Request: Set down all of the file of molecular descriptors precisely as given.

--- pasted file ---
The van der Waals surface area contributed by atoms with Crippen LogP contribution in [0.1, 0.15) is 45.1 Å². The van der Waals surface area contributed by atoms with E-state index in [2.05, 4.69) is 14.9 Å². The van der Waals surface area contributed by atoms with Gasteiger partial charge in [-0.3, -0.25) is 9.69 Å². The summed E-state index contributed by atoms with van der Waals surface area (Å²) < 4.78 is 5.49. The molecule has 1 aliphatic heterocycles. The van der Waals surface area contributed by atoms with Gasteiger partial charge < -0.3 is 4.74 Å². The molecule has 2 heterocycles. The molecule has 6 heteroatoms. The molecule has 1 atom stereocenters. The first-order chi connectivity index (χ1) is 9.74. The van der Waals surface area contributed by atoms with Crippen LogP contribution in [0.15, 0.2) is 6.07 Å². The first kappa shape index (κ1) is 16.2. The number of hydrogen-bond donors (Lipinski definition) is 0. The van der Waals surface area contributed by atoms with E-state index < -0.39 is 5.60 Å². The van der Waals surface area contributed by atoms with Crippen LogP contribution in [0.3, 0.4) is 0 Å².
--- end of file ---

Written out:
The van der Waals surface area contributed by atoms with Crippen LogP contribution in [0.1, 0.15) is 45.1 Å². The van der Waals surface area contributed by atoms with E-state index in [2.05, 4.69) is 14.9 Å². The van der Waals surface area contributed by atoms with Gasteiger partial charge in [-0.3, -0.25) is 9.69 Å². The summed E-state index contributed by atoms with van der Waals surface area (Å²) < 4.78 is 5.49. The molecule has 1 aliphatic heterocycles. The van der Waals surface area contributed by atoms with Gasteiger partial charge < -0.3 is 4.74 Å². The molecule has 2 heterocycles. The molecule has 6 heteroatoms. The molecule has 1 atom stereocenters. The first-order chi connectivity index (χ1) is 9.74. The van der Waals surface area contributed by atoms with Crippen LogP contribution in [0.15, 0.2) is 6.07 Å². The first kappa shape index (κ1) is 16.2. The number of hydrogen-bond donors (Lipinski definition) is 0. The van der Waals surface area contributed by atoms with E-state index < -0.39 is 5.60 Å². The van der Waals surface area contributed by atoms with Crippen LogP contribution in [0.3, 0.4) is 0 Å².